White House: ‘No decision imminent’ on Afghan troop levels

The White House said Tuesday that “there is no decision imminent” on U.S. troop levels in Afghanistan, on the heels of reports that the president was considering pulling all American soldiers from the country following a strained conversation with Afghan President Hamid Karzai.

{mosads}White House press secretary Jay Carney said that evaluating troop levels in the country was “part of a process that is not focused on troop numbers, but policy objectives, and how we best do that.”

“There is no decision imminent, and there need not be,” he said

He also disputed the report, in The New York Times, that a tense conversation with Karzai had led President Obama to look more seriously at a complete withdrawal, calling the story a “misreading of the situation.”

“We publicly said [eliminating a military presence by 2014] was available to us six months ago,” Carney said. “The suggestion a video conference call was determinative of anything was incorrect.”

Still, Carney acknowledged there had “long been ups and downs” in conversations with Karzai, and said he did not believe the leaders had spoken since the teleconference.

“We’ve had disagreements in the past and we’ll have them in the future, no question,” Carney said.

But the White House spokesman said there remained “great consensus” about “the need for a stable, democratic Afghanistan.”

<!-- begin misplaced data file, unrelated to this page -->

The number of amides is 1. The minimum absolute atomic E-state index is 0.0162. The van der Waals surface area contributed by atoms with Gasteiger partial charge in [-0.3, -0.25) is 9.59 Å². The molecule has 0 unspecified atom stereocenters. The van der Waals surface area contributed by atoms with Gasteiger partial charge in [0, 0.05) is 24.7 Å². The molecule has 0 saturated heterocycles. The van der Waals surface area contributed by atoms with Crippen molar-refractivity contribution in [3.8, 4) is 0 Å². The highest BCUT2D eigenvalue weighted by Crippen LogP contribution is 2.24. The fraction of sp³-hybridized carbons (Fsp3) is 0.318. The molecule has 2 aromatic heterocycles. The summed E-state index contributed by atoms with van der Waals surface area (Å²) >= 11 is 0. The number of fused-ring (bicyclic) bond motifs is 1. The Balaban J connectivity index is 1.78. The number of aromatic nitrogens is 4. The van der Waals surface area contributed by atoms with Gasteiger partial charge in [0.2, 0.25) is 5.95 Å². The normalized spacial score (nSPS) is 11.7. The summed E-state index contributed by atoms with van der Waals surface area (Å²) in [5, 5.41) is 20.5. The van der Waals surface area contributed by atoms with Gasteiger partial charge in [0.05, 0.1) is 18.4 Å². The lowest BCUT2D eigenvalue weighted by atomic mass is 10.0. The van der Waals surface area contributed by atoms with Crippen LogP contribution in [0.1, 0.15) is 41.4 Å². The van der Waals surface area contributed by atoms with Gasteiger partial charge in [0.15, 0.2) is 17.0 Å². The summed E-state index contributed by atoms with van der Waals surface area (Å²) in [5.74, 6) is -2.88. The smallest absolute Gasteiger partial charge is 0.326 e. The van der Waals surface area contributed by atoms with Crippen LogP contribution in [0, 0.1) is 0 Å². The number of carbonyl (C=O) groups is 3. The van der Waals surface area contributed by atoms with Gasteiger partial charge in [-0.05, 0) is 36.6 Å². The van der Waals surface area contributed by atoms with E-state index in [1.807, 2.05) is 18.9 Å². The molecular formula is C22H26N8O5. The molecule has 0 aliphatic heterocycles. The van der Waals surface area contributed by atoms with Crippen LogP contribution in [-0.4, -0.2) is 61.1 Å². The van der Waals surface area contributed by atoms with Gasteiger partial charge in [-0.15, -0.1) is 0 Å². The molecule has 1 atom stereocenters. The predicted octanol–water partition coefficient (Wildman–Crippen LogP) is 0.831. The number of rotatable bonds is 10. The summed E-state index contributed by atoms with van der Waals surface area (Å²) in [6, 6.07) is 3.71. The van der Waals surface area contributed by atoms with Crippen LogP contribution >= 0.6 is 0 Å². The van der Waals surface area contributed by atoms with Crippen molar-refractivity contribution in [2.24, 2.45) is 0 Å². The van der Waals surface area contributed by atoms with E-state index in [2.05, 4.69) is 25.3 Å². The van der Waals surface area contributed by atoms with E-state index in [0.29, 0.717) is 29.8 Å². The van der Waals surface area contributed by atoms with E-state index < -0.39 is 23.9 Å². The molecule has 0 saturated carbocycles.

According to the Times report, Karzai accused the United States of attempting to negotiate its own peace deal with the Taliban and abandoning the Afghan government. The charges were echoes of past statements by the Afghan leader, but it was reportedly the first time he had voiced them directly to Obama.

Obama was reportedly upset by the accusation, pointing to the loss of American soldiers in the country, although security experts cautioned that the White House might be using the threat of total withdrawal to pressure Karzai in negotiations.

Earlier Tuesday, an administration official said there was “nothing new” to deliberations about completely removing troops from the country, pointing to a briefing in January during which deputy national security adviser Ben Rhodes said the White House “wouldn’t rule out any option” on post-2014 troop levels.

“The U.S. does not have an inherent objective of ‘X’ number of troops in Afghanistan,” Rhodes said at the time.

Obama is scheduled to meet with Secretary of Defense Chuck Hagel on Tuesday afternoon in the White House Situation Room.

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